TIRED OF MIGRAINES? HERE IS A COMPLETE PERSPECTIVE THAT ACTUALLY HELPS
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Are you worried about a migraine attack? You are certainly not alone. An estimated billion-plus people suffer from migraine globally. As per the World Health Organization (WHO), worldwide, the lifetime prevalence of migraine is estimated at 14%, with women at higher risk. The widespread prevalence and resultant disability present significant adverse effects on those affected and their families, coworkers, employers, and the community at large.
Read further to understand the phases, types, triggers, and treatment options.
Migraine is a type of headache that usually presents on one side of the head, causing severe throbbing pain or a pulsing sensation. Migraines can persist from hours to days with severe pain that hampers daily activities.
Migraine usually has 4 phases:
1. Prodrome Phase
It marks the beginning of a headache, also known as pre-headache.
2. Aura Phase
Visual symptoms such as seeing various spots, shapes, or vision loss may be present in this phase. However, these symptoms of the nervous system are reversible. Other symptoms may include numbness and weakness of the face or one side of the body.
3. Headache Phase
During this phase, the patient experiences a headache.
4. Postdrome Phase
The last phase of migraine; can linger on but typically wanes within a day after the headache has gone. It occurs in almost 80% of cases.
There are several types of migraine:
Migraine with aura
When the aura phase precedes headache, it is known as migraine with aura.
Migraine without aura
The most common type of migraine; occurs without any aura or warning signs.
Migraine aura without a headache
This type is also known as silent migraine – where an aura or some other migraine symptoms are present, but there is no headache.
If a patient develops weakness in one-half of the body and a "pins and needles" sensation or loss of feeling during the headache, it is likely a hemiplegic migraine. Headache may be of less severe intensity in this type and may not present in all cases, but the aura is always present. It goes away within hours to days.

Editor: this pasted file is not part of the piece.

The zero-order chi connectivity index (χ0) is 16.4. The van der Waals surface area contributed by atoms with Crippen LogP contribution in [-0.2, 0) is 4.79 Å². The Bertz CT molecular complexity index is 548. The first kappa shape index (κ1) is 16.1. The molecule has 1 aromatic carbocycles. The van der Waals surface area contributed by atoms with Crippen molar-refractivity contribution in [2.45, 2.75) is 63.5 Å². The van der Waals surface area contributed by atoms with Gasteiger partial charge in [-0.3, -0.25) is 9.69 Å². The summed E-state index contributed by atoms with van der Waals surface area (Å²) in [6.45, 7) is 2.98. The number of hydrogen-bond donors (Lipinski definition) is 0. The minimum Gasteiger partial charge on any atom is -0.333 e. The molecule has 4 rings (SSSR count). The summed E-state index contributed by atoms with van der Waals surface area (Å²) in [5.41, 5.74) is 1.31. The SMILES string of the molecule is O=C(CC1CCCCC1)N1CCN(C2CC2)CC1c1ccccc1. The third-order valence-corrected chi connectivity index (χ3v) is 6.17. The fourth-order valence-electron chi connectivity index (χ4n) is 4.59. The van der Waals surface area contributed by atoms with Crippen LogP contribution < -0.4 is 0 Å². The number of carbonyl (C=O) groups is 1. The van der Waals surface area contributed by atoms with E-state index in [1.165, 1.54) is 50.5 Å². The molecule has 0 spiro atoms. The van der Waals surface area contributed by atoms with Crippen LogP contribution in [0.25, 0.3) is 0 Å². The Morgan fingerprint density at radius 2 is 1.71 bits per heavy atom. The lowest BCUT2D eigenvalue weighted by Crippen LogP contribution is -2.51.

If a patient experiences a migraine for more than 15 days in a month, it is a case of chronic migraine. The severity of symptoms may vary throughout the month, and migraine may be mistaken as sinusitis or tension headache when the severity is low.
When a headache results in temporary loss of vision, it is a retinal migraine. It usually occurs in females of childbearing age, with blindness persisting from a few minutes to months. It could signify a serious issue and necessitates a specialist's opinion.
In this type, people may have dizziness, vertigo, balance problems, and other migraine symptoms. This type is also known as migrainous vertigo and migraine dizziness.
In this type, children complain of moderate to severe stomach pain that usually lasts from 2 to 72 hours. Children may vomit or experience nausea but feel normal in between episodes.
This condition relieves as the child grows but may develop into migraine headaches.
Menstruation and the associated hormonal changes trigger this type of migraine, also known as "Hormone Headache."
The causes of migraine are not completely clear, but there is a collective effect of genetic and environmental factors.
- Research studies have identified 13 genes with variations related to changes that cause migraine.
- Environmental factors like weather changes, stress, physical characteristics, and sensory stimuli may contribute to the cause.